• with effect from 2016, disclosure must be made in the first half of the year in relation to the previous year (i.e. the first set of disclosures on this basis will relate to 2015);
    • different categories of transfers of value can be aggregated on a category by category basis, provided that itemised disclosure would be made available upon request to the relevant recipient or the relevant authorities;
    • companies must provide a note summarising their methodologies used in preparing their disclosures; and
    • where recipients of transfers of value "cannot be identified for legal reasons", the amount attributable to such transfers must be disclosed on an aggregate basis.

The EFPIA Disclosure Code v. Data Protection – a pan European conundrum?

The last bullet point above is particularly interesting. The EFPIA Disclosure Code states that "EFPIA recognises that disclosure can raise data privacy concerns…". The draft notes to Clause 21 of the Code state that:

"Companies are encouraged to include in a contract involving a transfer of value provisions regarding the consent of the recipient to its disclosure. In addition, companies are encouraged to renegotiate existing contracts at their earliest convenience to include such consent to disclose."

For companies concerned solely with the UK market, the interaction between the new requirements of the Code and the data protection regime throws up some interesting questions: for example, will consent set out in a general contract for services be sufficiently meaningful consent for data protection purposes?

For companies looking at the EFPIA Disclosure Code on an EU-wide basis, there are more issues to consider:

  • Will taking the same approach to obtaining consent across the EU - for the purposes of the EFPIA Disclosure Code - comply with the variations in approaches taken by national data protection regulators?
  • Will the data collected for the purposes of the EFPIA Disclosure Code be exported outside the EU, triggering further consent requirements from the healthcare professionals?

Such companies would be well advised to consider the data protection implications of implementing the EFPIA Disclosure Code on a country-by-country basis for the EU jurisdictions in which they make payments to healthcare professionals or healthcare organisations.

What happens now?

The proposals have been sent to the Medicines and Healthcare Products Regulatory Agency (MHRA), the British Medical Association (BMA), the Royal Pharmaceutical Society (RPS) and the Royal College of Nursing (RCN) as required by the Constitution and Procedure. They have also been sent to the Serious Fraud Office (SFO). In the meantime, the more general disclosure obligations – on an amalgamated basis – continue to apply under the Code (see for example Clause 19.4 and related notes).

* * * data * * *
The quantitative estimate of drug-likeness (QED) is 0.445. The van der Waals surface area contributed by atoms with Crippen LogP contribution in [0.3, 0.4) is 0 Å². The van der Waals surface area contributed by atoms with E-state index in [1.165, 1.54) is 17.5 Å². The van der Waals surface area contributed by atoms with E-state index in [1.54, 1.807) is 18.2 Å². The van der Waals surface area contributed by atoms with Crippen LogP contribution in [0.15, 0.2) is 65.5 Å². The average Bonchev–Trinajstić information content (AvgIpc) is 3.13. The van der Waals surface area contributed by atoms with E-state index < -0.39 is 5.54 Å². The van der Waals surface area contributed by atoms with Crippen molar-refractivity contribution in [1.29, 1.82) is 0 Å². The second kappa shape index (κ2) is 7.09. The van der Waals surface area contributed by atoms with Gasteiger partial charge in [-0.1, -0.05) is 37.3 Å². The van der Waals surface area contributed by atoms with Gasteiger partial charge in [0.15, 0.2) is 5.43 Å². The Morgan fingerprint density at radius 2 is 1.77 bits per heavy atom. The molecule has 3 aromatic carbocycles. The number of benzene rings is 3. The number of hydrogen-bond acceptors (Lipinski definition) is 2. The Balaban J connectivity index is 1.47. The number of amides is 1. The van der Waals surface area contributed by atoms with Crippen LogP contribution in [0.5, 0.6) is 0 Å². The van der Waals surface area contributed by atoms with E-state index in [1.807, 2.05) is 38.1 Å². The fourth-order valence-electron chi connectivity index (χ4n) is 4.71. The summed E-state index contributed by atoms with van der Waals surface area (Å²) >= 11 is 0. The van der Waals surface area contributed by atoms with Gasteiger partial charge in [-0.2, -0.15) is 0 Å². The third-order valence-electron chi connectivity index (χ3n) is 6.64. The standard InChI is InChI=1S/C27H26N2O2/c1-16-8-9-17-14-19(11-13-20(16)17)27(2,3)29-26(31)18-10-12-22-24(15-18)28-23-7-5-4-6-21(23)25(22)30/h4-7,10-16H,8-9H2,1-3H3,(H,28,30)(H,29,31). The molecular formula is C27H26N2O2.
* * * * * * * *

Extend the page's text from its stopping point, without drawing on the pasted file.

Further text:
Rulings under the ABPI's Code are published, and so companies found to be in breach of certain provisions - such as those relating to the new disclosure obligations - may attract the attention of the SFO under the Bribery Act as well as being found to be a breach of the relevant industry body code of practice. An April 2011 memorandum between the ABPI, the PMCPA and the SFO states that it will regularly review information on the PMCPA's website - on the face of it to avoid duplication of investigations - but it is possible that serious breaches of the ABPI's Code published on the PMCPA website may warrant even closer scrutiny by the SFO.

For those companies in the life sciences sector that are not regulated by the ABPI Code, the introduction of the EFPIA Disclosure Code represents a further step in the direction of increased transparency in the sector, and can be expected to spill over into other self-regulatory codes in due course.

To date, the impact of the Act on life sciences companies in the UK has been broadly the same as the impact on other sectors, with companies implementing appropriate policies and procedures to assist in compliance with the Act in the same way as those outside the sector. However, the high profile of the sector and the new level of scrutiny introduced by the EFPIA Disclosure Code mean that life sciences companies are well advised to ensure that compliance with the Act, industry codes of practice and company policies remains a priority.